Statistical information Peru 1990Peru

Map of Peru | Geography | People | Government | Economy | Energy | Communication
Military | Transportation | Transnational Issues | Year:  | More stats

Peru in the World
Peru in the World

World Nomads

Peru - Introduction 1990
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Background: After a dozen years of military rule Peru returned to democratic leadership in 1980. In recent years bold reform programs and significant progress in curtailing guerrilla activity and drug trafficking have resulted in solid economic growth.

Peru - Geography 1990
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Geographic coordinates

Map reference


Land boundaries: 6,940 km total; Bolivia 900 km, Brazil 1,560 km, Chile 160 km, Colombia 2,900 km, Ecuador 1,420 km

Coastline: 2,414 km

Maritime claims: Territorial sea:200 nm

Climate: varies from tropical in east to dry desert in west

Terrain: western coastal plain (costa), high and rugged Andes in center (sierra), eastern lowland jungle of Amazon Basin (selva)


Natural resources: copper, silver, gold, petroleum, timber, fish, iron ore, coal, phosphate, potash
Land use

Land use: 3% arable land; NEGL% permanent crops; 21% meadows and pastures; 55% forest and woodland; 21% other; includes 1% irrigated

Irrigated land

Major rivers

Major watersheds area km²

Total water withdrawal

Total renewable water resources

Natural hazards

Note: shares control of Lago Titicaca, world's highest navigable lake, with Bolivia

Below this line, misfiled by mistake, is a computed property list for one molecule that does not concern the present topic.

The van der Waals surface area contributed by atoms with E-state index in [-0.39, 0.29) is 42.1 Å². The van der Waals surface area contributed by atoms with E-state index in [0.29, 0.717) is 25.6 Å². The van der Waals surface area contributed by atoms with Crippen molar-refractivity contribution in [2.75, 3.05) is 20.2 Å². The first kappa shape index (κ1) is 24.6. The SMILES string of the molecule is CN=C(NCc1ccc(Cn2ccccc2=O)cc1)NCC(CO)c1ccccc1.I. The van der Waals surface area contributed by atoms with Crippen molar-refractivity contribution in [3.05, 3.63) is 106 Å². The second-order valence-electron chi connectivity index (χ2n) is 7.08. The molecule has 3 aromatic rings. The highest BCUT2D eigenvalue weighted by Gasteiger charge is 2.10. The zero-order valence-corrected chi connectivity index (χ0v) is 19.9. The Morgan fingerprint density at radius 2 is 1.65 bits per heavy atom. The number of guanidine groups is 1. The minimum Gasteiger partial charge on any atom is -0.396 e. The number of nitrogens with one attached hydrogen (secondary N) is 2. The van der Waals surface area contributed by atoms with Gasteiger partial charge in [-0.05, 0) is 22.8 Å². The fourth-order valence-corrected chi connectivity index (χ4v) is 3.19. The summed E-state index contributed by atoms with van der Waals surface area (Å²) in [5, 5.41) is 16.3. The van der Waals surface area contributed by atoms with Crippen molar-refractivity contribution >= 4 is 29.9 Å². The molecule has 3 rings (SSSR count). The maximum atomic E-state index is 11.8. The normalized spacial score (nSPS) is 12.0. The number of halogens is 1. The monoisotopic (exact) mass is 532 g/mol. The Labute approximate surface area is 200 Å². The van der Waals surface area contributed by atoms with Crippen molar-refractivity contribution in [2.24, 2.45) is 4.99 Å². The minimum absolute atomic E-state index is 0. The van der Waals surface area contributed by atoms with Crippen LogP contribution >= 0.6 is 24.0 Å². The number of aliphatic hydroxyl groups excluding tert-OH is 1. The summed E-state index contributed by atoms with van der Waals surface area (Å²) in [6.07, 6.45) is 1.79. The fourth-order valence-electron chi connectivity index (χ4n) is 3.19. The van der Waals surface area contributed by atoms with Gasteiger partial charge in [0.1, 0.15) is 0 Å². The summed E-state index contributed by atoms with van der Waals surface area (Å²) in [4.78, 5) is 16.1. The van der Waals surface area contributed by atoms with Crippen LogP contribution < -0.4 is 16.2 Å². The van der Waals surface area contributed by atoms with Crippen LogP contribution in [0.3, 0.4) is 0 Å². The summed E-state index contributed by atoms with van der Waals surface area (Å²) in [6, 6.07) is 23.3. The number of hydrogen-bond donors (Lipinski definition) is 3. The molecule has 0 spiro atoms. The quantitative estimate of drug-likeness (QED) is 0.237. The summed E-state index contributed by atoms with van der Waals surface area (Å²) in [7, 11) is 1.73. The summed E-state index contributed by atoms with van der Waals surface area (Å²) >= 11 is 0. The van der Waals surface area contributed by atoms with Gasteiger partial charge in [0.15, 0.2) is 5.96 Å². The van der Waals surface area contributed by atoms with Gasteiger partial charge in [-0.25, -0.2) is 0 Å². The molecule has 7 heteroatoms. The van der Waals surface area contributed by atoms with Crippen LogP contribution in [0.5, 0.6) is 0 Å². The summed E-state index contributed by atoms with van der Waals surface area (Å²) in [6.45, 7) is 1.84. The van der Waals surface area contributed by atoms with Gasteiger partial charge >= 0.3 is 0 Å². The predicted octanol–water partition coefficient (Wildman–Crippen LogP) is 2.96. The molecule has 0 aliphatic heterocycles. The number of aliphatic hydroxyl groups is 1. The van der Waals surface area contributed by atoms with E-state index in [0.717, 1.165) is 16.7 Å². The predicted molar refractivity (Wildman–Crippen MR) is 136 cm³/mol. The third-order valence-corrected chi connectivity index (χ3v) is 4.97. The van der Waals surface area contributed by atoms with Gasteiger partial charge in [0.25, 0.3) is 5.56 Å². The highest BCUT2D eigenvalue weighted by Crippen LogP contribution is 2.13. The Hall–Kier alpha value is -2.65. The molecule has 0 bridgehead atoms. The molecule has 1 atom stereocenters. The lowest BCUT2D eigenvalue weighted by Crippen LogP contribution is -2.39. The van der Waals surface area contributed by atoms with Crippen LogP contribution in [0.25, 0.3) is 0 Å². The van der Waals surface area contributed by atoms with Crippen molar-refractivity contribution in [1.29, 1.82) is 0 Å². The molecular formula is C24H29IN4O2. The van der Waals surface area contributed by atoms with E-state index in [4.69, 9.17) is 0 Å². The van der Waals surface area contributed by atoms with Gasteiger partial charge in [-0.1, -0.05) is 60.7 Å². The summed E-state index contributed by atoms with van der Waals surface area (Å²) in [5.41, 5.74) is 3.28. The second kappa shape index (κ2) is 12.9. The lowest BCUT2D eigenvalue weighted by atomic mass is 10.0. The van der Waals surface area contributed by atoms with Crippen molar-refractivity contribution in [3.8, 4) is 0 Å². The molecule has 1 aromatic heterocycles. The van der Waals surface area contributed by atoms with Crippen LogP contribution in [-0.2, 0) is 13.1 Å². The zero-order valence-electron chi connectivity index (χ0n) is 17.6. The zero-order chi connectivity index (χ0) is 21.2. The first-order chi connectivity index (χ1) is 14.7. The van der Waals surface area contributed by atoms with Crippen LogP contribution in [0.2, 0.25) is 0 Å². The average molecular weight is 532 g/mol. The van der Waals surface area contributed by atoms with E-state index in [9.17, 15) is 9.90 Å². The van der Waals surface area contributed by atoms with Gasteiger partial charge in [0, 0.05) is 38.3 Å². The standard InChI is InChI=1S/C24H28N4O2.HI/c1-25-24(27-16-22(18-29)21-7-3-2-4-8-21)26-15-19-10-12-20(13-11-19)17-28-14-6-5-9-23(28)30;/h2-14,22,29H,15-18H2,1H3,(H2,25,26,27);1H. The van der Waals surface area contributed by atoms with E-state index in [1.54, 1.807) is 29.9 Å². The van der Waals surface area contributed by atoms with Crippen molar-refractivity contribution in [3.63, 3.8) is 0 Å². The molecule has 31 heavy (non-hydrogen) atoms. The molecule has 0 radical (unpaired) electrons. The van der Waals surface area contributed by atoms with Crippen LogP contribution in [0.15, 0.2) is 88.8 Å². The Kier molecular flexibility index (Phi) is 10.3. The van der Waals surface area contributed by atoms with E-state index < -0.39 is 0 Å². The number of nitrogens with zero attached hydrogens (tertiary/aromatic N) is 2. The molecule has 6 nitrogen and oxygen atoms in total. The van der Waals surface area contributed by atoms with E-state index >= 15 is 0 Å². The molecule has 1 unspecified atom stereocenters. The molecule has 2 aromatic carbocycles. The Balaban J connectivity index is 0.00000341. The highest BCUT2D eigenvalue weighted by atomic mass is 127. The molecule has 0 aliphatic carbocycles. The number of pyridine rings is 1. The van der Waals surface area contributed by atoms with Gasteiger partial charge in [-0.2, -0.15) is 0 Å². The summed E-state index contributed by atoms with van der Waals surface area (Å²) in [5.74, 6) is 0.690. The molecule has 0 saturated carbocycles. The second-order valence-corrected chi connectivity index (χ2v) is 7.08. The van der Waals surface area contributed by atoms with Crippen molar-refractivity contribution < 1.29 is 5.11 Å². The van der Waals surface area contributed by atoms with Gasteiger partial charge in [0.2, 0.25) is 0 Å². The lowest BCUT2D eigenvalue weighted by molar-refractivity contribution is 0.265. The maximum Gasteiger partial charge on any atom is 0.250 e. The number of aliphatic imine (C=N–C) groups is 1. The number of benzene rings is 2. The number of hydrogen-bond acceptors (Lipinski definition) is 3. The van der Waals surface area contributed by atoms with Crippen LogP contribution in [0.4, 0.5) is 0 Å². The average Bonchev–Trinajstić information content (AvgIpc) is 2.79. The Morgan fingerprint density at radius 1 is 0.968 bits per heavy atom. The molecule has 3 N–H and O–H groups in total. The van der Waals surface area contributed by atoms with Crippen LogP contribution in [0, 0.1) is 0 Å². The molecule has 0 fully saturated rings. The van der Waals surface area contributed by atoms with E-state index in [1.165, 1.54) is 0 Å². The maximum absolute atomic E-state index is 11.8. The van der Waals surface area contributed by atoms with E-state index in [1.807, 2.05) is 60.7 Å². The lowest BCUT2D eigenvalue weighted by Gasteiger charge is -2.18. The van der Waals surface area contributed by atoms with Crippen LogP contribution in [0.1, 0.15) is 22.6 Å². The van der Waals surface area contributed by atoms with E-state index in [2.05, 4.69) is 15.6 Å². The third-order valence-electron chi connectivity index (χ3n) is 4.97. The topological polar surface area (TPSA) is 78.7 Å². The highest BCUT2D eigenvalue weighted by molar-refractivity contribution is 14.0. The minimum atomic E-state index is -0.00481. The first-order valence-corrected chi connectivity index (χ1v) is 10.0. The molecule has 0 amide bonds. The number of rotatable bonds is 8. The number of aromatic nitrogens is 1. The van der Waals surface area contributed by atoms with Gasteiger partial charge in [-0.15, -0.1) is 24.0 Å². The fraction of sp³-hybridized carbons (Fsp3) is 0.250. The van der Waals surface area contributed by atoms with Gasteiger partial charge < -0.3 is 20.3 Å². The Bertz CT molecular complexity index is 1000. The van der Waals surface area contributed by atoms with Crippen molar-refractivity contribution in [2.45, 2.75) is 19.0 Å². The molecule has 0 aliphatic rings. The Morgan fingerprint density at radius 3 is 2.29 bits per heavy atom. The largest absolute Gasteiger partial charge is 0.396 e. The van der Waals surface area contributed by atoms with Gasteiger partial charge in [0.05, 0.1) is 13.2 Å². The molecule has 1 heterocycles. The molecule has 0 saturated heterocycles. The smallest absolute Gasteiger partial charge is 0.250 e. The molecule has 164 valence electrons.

Peru - People 1990
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Population: 21,905,605 (July 1990), growth rate 2.1% (1990)

Nationality: noun--Peruvian(s; adjective--Peruvian

Ethnic groups: 45% Indian; 37% mestizo (mixed Indian and European ancestry; 15% white; 3% black, Japanese, Chinese, and other

Languages: Spanish and Quechua (official), Aymara

Religions: predominantly Roman Catholic

Demographic profile
Age structure

Age structure

Dependency ratios

Median age

Population growth rate

Birth rate: 28 births/1000 population (1990)

Death rate: 8 deaths/1000 population (1990)

Net migration rate: 0 migrants/1000 population (1990)

Population distribution


Major urban areas

Current issues: subject to earthquakes, tsunamis, landslides, mild volcanic activity; deforestation; overgrazing; soil erosion; desertification; air pollution in Lima

Air pollutants

Sex ratio

Mothers mean age at first birth

Maternal mortality ratio

Infant mortality rate: 67 deaths/1000 live births (1990)

Life expectancy at birth: 62 years male, 66 years female (1990)

Total fertility rate: 3.6 children born/woman (1990)

Contraceptive prevalence rate

Drinking water source

Current health expenditure

Physicians density

Hospital bed density

Sanitation facility access


Major infectious diseases

Obesity adult prevalence rate

Alcohol consumption

Tobacco use

Children under the age of 5 years underweight

Education expenditures

Literacy: 80% (est.)

School life expectancy primary to tertiary education

Youth unemployment

Peru - Government 1990
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Country name: conventional long form: Republic of Peru

Government type: republic

Capital: Lima

Administrative divisions: 24 departments (departamentos, singular--departamento) and 1 constitutional province* (provincia constitucional; Amazonas, Ancash, Apurimac, Arequipa, Ayacucho, Cajamarca, Callao*, Cusco, Huancavelica, Huanuco, Ica, Junin, La Libertad, Lambayeque, Lima, Loreto, Madre de Dios, Moquegua, Pasco, Piura, Puno, San Martin, Tacna, Tumbes, Ucayali

Dependent areas

Independence: 28 July 1821 (from Spain)

National holiday: Independence Day, 28 July (1821)